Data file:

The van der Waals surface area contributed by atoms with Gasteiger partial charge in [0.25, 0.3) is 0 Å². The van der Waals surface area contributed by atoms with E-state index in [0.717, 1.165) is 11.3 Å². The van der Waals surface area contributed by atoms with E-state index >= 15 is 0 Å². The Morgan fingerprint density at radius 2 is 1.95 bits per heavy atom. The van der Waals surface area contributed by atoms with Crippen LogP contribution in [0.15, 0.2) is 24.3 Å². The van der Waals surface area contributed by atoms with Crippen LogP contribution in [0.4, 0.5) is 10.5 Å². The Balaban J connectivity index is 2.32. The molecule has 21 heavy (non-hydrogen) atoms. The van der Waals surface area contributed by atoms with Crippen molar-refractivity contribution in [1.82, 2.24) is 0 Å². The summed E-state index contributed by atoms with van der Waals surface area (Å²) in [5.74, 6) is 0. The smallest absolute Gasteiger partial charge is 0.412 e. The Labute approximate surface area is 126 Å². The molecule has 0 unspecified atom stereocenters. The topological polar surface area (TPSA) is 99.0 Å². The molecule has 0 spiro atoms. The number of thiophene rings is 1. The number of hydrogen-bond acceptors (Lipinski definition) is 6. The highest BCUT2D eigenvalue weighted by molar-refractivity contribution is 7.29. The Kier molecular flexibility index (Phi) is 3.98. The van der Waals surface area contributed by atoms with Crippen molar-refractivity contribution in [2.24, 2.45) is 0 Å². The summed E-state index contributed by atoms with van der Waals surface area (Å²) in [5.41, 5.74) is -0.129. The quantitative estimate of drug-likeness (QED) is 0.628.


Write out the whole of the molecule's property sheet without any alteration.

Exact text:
The van der Waals surface area contributed by atoms with Gasteiger partial charge in [0.25, 0.3) is 0 Å². The van der Waals surface area contributed by atoms with E-state index in [0.717, 1.165) is 11.3 Å². The van der Waals surface area contributed by atoms with E-state index >= 15 is 0 Å². The Morgan fingerprint density at radius 2 is 1.95 bits per heavy atom. The van der Waals surface area contributed by atoms with Crippen LogP contribution in [0.15, 0.2) is 24.3 Å². The van der Waals surface area contributed by atoms with Crippen LogP contribution in [0.4, 0.5) is 10.5 Å². The Balaban J connectivity index is 2.32. The molecule has 21 heavy (non-hydrogen) atoms. The van der Waals surface area contributed by atoms with Crippen molar-refractivity contribution in [1.82, 2.24) is 0 Å². The summed E-state index contributed by atoms with van der Waals surface area (Å²) in [5.74, 6) is 0. The smallest absolute Gasteiger partial charge is 0.412 e. The Labute approximate surface area is 126 Å². The molecule has 0 unspecified atom stereocenters. The topological polar surface area (TPSA) is 99.0 Å². The molecule has 0 spiro atoms. The number of thiophene rings is 1. The number of hydrogen-bond acceptors (Lipinski definition) is 6. The highest BCUT2D eigenvalue weighted by molar-refractivity contribution is 7.29. The Kier molecular flexibility index (Phi) is 3.98. The van der Waals surface area contributed by atoms with Crippen molar-refractivity contribution in [2.24, 2.45) is 0 Å². The summed E-state index contributed by atoms with van der Waals surface area (Å²) in [5.41, 5.74) is -0.129. The quantitative estimate of drug-likeness (QED) is 0.628.